Thursday, 17 March 2011
I recently blogged about the latest episode of Lisa Ling's new show, Our America. The episode was entitled "Pray the Gay Away?" and discussed the issue of faith and homosexuality: can the two coexist? In my previous post I reviewed the first half of the episode in which Ling talked to Christians who reject their same-sex attractions in pursuit of what they consider God's best for their lives; in this post, I'll examine Ling's coverage of Christians who embrace their homosexuality. Once again, you can view the entire episode online.
Contrasting her interview with Alan Chambers, current president of Exodus International, Ling also spoke with Michael Bussee, one of the original founders of Exodus who has since left the organization and pursued a gay relationship with another man. When he talked about his decision to leave Exodus, he brought up some sobering realities -- mainly, the severe depression rampant among Christians wrestling with their homosexual attractions. Through tears, Bussee spoke vividly of how one particular man mutilated his body after a sexual encounter with another man. Gut-wrenching.
Bussee saw same-sex attracted Christians falling apart around him and realized his sexuality weren't changing; so when he started falling in love with another man, he stopped fighting his attractions and finally embraced them.
But that doesn't mean he ditched God in the process. When asked whether he thought he and his partner were living in sin, Bussee responded he didn't feel his life was "interesting enough" to be considered sin -- meaning that aside from the genders, he considered his marriage just like any other. A partnership built on love between two people.
Too often Christians will lambaste homosexual relationships and decry them as abominations without love. But to point at this issue from the outside and shout, "That's lust, not love!" is both hasty and hateful. Gay people are capable of love too; these are human beings, not despicable monsters.
Bussee explained that his being gay and being Christian are so ingrained that to deny either would cause an "unbearable split." Being gay, he believes, is part of God's wonderful diversity in nature, and by embracing both his sexuality and his faith, he's found wholeness.
I look back to when Ling asked Chambers whether he thought he was living a lie amid his marriage to a woman. As with Chambers, I repeat of anyone wanting to judge Bussee: who is anyone to tell another his life is a lie? He's reconciled this issue with God and experienced what he calls wholeness. As with anyone, his life is God's to judge alone; our job is to love.
Supplementing her visit to an Exodus conference, Ling also traveled to a camp-like retreat led by The Naming Project, an organization seeking "to provide a safe and sacred space where youth of all sexual orientations and gender identities are named and claimed by a loving God." I believe with all my heart that God does love homosexuals, contrary to what some insane "Christian" protesters with hateful signs declare. But as I considered the truth of God's love, I couldn't help thinking back to a line in Max Lucado's Just Like Jesus:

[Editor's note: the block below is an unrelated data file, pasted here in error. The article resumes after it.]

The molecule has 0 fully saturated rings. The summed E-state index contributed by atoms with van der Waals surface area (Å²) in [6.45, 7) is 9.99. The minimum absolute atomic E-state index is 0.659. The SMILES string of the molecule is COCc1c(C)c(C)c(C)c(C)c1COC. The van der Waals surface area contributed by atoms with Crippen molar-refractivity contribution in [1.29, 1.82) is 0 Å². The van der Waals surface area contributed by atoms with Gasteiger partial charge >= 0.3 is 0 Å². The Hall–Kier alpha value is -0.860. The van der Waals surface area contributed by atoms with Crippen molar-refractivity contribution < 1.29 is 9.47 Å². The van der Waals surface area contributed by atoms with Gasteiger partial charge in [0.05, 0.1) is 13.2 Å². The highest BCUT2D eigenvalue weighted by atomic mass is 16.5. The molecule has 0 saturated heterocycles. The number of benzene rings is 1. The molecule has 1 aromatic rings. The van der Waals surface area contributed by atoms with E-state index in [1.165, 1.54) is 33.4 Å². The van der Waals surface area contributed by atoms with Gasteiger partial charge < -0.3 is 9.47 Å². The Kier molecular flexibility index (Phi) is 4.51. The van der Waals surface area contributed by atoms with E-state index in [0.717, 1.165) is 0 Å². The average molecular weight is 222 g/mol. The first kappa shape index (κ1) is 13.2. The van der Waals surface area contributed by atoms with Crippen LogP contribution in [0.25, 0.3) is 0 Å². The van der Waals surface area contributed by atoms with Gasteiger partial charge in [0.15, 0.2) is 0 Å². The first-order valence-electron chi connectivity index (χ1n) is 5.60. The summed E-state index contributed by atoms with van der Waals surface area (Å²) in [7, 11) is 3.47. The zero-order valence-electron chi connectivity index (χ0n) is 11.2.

"God loves you just the way you are, but He refuses to leave you that way."
Yes, there are thousands upon thousands living with homosexual attractions, either fueled by their environments or ingrained within from birth. God loves each and every one of them -- but does His love simply stop there? What if He does have something better in store and doesn't want to leave any of us "just the way we are"?
My heart breaks for those kids at The Naming Project who have undoubtedly been verbally/emotionally blasted beyond what any human should ever experience -- especially from within the Church.
The Church. The Body of Christ.
How could the hands and feet of Christ possibly be used to mutilate these confused hurting souls? It blows my mind. But then, I have my own flaws within this same Body and haven't always responded to others with love. After hearing these tear-drenched stories, I pray I'll respond more and more with God's love.
Ling summed up her show with the observation that everyone she interviewed on this journey was seeking the same basic thing: acceptance. Acceptance from God, acceptance from loved ones and acceptance from themselves. Isn't this what we all strive for, regardless of our struggle? Don't we all just want to be accepted and loved? I find it heartbreaking that so many people desperately desire acceptance today.
I thought Alan Chambers's closing words were incredible, as he didn't condemn people like Michael Bussee or those at The Naming Project. "God's after our heart," he stated, asserting that those whose hearts are God's would certainly join him in heaven someday, regardless.
We hear so much about gay marriage in the news today, but how often do we hear about homosexuality within the Church? Christians deal with homosexuality too, and I hope the Church starts addressing this issue more. May we all be challenged to love a little more today. As my favorite musical group Casting Crowns soberly addresses:
If we are the Body, why aren't His arms reaching? Why aren't His hands healing? Why aren't His words teaching? Why aren't His feet going?
Let's reach. Let's heal. Let's teach.
If you watched the entire Our America episode, what are your thoughts on it? Do you think Ling did a fair job covering both sides of the issue? Do you think the Church judges more than loves when it comes to this controversial issue of homosexuality? How can we all be more loving to people affected by homosexuality?